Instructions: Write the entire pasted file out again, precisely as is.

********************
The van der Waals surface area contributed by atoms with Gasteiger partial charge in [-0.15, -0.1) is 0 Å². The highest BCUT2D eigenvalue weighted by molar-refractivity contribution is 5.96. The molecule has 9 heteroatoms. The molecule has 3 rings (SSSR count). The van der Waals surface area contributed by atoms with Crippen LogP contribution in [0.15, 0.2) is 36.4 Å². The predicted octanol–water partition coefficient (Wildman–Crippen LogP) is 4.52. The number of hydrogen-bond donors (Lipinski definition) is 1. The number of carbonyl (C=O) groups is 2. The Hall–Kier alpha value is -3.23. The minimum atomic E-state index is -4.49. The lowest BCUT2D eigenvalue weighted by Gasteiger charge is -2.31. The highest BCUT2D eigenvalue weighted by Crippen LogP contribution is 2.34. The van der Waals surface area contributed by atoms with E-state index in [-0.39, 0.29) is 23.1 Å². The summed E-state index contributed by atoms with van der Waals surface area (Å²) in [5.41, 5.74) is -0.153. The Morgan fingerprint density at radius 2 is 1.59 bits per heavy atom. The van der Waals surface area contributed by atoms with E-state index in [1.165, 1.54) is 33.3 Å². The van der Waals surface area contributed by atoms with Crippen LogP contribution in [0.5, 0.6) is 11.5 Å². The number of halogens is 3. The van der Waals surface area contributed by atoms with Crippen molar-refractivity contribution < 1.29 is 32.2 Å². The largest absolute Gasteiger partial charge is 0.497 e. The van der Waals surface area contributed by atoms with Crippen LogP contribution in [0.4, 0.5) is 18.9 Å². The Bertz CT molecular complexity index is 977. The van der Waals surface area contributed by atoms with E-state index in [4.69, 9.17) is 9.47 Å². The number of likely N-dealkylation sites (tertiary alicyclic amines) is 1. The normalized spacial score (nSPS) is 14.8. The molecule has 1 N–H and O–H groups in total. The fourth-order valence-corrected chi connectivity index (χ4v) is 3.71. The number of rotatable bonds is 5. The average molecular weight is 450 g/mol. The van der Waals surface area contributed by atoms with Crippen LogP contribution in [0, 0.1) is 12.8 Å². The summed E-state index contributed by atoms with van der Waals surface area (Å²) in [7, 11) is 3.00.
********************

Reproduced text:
The van der Waals surface area contributed by atoms with Gasteiger partial charge in [-0.15, -0.1) is 0 Å². The highest BCUT2D eigenvalue weighted by molar-refractivity contribution is 5.96. The molecule has 9 heteroatoms. The molecule has 3 rings (SSSR count). The van der Waals surface area contributed by atoms with Crippen LogP contribution in [0.15, 0.2) is 36.4 Å². The predicted octanol–water partition coefficient (Wildman–Crippen LogP) is 4.52. The number of hydrogen-bond donors (Lipinski definition) is 1. The number of carbonyl (C=O) groups is 2. The Hall–Kier alpha value is -3.23. The minimum atomic E-state index is -4.49. The lowest BCUT2D eigenvalue weighted by Gasteiger charge is -2.31. The highest BCUT2D eigenvalue weighted by Crippen LogP contribution is 2.34. The van der Waals surface area contributed by atoms with E-state index in [-0.39, 0.29) is 23.1 Å². The summed E-state index contributed by atoms with van der Waals surface area (Å²) in [5.41, 5.74) is -0.153. The Morgan fingerprint density at radius 2 is 1.59 bits per heavy atom. The van der Waals surface area contributed by atoms with E-state index in [1.165, 1.54) is 33.3 Å². The van der Waals surface area contributed by atoms with Crippen LogP contribution in [0.5, 0.6) is 11.5 Å². The number of halogens is 3. The van der Waals surface area contributed by atoms with Crippen molar-refractivity contribution < 1.29 is 32.2 Å². The largest absolute Gasteiger partial charge is 0.497 e. The van der Waals surface area contributed by atoms with Crippen LogP contribution in [0.4, 0.5) is 18.9 Å². The Bertz CT molecular complexity index is 977. The van der Waals surface area contributed by atoms with E-state index in [4.69, 9.17) is 9.47 Å². The number of likely N-dealkylation sites (tertiary alicyclic amines) is 1. The normalized spacial score (nSPS) is 14.8. The molecule has 1 N–H and O–H groups in total. The fourth-order valence-corrected chi connectivity index (χ4v) is 3.71. The number of rotatable bonds is 5. The average molecular weight is 450 g/mol. The van der Waals surface area contributed by atoms with Crippen LogP contribution in [0, 0.1) is 12.8 Å². The summed E-state index contributed by atoms with van der Waals surface area (Å²) in [7, 11) is 3.00.